60 – silence of the yams

Did you know that sweet potatoes and yams are not the same thing?  Oddly enough, I did.  Never actually cooked a yam, but I love sweet potatoes, and seriously, there are things made from sweet potatoes that should be banned in every state. The worst offender is the candied sweet potatoes (often mistakenly called “candied yams,”) that so many people serve at Thanksgiving and/or Christmas.  Throwing mini-marshmallows on top of canned and chunked sweet potatoes that have added brown sugar compounds the sticky sweetness in every layer.  It’s also texturally challenging, the final straw  for me.  Not sure why, but it always felt like eating a boneless finger.  Ish.

Half sweet potato, half russet/white potato, mashed with butter, milk, parmesan, salt and pepper.  Oh yes, and some steak.
Half sweet potato, half russet/white potato, mashed with butter, milk, parmesan, salt and pepper. Oh yes, and some steak.

The absolute best way to cook a sweet potato is to wash it and put it on the top rack of a gas grill with the cover closed.  Leave it there about 30 to 45 minutes before you begin to grill your meat or other vegetables. Smaller ones will cook faster, bigger ones need more time.  When it’s done, you can wrap it in foil to keep it hot while everything else gets cooked.  To eat, cut a slit in the peel, or completely remove the peel and add butter and salt to the bright orange flesh, to taste.  That’s all.  Nothing else.

Please raise your right hand and solemnly swear to never candy a sweet potato again.  Ever.  Under pain of having to eat the buggerty things. Yuck.

If it’s too blustery or rainy to grill, you can  also add sweet potatoes to your white potatoes to make mashed.  Peel both kinds, and cut into cubes that are one or two inches on a side.  Add them to a pot of boiling water.  Turn down to a simmer, cook until a fork goes into a chunk of white potato very easily.  Drain the water off the potatoes, then add a little milk, a lot of parmesan cheese, butter, salt, pepper and anything else that you like in your mashed potatoes. Gives mashed potatoes an amazing richness, depth of flavor, and slight sweetness. Very yummy.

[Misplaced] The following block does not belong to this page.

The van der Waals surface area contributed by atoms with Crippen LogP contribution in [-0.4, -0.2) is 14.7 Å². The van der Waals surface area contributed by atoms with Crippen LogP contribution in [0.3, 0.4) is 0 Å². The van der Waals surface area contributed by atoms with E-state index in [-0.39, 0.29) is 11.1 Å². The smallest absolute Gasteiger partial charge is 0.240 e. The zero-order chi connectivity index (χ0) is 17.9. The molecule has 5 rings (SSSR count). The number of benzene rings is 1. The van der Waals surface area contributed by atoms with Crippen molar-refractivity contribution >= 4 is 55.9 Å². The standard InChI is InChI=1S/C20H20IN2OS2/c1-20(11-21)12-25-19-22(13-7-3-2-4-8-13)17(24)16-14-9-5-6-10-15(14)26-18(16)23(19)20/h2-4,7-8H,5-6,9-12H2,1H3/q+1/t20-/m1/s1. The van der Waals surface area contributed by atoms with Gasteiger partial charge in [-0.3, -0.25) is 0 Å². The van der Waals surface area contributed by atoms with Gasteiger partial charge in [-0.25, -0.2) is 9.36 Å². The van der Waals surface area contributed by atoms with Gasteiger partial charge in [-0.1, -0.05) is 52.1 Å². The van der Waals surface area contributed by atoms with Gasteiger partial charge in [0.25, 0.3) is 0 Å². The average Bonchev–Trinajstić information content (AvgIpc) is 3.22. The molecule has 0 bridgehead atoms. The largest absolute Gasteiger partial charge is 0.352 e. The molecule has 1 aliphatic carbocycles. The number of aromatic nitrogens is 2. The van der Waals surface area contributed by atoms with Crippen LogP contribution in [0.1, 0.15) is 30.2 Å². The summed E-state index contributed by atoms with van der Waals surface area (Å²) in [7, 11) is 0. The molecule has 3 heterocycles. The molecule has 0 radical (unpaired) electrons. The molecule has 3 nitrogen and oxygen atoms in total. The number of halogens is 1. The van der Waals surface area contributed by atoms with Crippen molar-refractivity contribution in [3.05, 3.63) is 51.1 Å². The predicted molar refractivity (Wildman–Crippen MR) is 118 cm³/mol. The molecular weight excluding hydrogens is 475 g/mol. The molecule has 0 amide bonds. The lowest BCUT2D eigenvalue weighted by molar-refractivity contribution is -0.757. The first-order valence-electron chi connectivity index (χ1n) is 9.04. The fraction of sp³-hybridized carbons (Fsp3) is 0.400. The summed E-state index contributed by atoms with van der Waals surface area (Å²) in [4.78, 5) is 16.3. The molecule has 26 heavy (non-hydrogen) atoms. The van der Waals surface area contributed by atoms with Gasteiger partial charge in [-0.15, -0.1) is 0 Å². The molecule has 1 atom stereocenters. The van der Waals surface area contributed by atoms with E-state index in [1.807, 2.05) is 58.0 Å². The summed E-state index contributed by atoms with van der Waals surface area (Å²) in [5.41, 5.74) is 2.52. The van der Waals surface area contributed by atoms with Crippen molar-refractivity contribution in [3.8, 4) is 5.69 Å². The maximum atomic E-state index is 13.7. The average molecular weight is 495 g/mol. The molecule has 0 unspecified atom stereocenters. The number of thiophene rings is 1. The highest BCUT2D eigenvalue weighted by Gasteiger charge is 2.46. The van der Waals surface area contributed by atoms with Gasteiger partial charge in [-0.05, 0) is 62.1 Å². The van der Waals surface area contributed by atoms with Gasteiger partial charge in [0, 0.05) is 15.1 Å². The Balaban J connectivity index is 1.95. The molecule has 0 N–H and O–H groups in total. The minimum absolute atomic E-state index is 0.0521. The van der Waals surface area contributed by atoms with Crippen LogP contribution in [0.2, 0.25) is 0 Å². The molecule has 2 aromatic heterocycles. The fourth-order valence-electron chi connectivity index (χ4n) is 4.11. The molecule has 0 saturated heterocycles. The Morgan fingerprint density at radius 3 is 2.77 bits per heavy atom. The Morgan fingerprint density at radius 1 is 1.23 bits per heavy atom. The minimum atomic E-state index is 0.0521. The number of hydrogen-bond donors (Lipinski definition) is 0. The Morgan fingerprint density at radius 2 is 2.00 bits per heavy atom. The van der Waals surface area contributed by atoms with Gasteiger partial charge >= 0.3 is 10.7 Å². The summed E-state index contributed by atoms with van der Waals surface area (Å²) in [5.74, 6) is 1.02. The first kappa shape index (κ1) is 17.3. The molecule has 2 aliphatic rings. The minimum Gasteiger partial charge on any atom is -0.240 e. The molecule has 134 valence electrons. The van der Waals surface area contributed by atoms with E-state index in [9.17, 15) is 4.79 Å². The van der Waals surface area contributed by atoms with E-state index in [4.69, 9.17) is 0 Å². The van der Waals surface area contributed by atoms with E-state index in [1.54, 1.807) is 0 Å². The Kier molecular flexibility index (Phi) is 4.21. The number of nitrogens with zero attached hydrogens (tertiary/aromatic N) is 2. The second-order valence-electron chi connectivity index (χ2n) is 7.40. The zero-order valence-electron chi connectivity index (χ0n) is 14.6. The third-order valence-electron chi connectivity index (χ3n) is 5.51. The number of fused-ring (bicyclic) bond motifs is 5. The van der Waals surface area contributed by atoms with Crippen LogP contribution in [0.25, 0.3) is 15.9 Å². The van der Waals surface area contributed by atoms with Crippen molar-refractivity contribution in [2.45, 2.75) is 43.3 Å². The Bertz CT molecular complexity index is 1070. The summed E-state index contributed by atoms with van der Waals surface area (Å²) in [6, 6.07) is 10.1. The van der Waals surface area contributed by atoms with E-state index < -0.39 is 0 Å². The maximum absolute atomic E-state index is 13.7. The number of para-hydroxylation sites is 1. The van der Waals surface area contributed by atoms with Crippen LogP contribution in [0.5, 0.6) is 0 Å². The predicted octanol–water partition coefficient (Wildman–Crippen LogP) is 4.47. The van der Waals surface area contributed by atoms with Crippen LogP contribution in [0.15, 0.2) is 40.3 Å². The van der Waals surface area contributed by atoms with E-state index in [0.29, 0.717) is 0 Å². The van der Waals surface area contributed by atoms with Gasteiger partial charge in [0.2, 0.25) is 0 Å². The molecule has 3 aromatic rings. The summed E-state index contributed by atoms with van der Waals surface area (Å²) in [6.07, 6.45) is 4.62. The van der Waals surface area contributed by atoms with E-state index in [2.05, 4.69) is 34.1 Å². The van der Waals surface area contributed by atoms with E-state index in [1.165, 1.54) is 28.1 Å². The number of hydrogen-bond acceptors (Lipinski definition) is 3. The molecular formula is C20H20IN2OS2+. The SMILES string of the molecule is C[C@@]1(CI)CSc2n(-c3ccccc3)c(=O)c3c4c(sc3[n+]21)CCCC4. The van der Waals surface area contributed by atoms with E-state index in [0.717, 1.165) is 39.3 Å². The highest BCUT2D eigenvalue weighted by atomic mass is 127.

I honestly did not start this blog to be a recipe fest–this is just where my mind has been of late.

My layoff in October from my high-pressure, high-stakes job came with a severance pay that enabled us to be finally debt-free. Yesterday, we received the title to the truck, our last debt finally paid. It’s quite an accomplishment.  Both of us have lived with debt our entire adult lives. This job of his, coming with a house, all expenses paid, and a company truck, now gives me the time and the space to decide what’s next for me, with zero pressure to do so. I don’t even know how to act without debt AND without a job.

I’ve found that, for me, the highest purpose of my days has been the care and feeding of my entirely amazing husband.  After a 12- hour day yesterday, he is also working today, Saturday.  Watched him drive off an hour ago, hauling a bulldozer on a flatbed semi-trailer through these single-lane dirt roads, with precipices galore. He’s headed to a site about 30 miles south of the house (and still on the ranch we live on, which always boggles me).  Nothing worthwhile is ever easy–but he loves his job, not least because he has great respect for his boss. It’s something we both have found to be quite rare.

As for me, when I’m not baking bread, sewing, cleaning, cooking, or doing laundry, I’m writing, as you can tell by this blog.  I am also working out, and losing weight (six pounds in the last three weeks) and thinking a lot while I’m getting sweaty.

I’ll let you know how it turns out.

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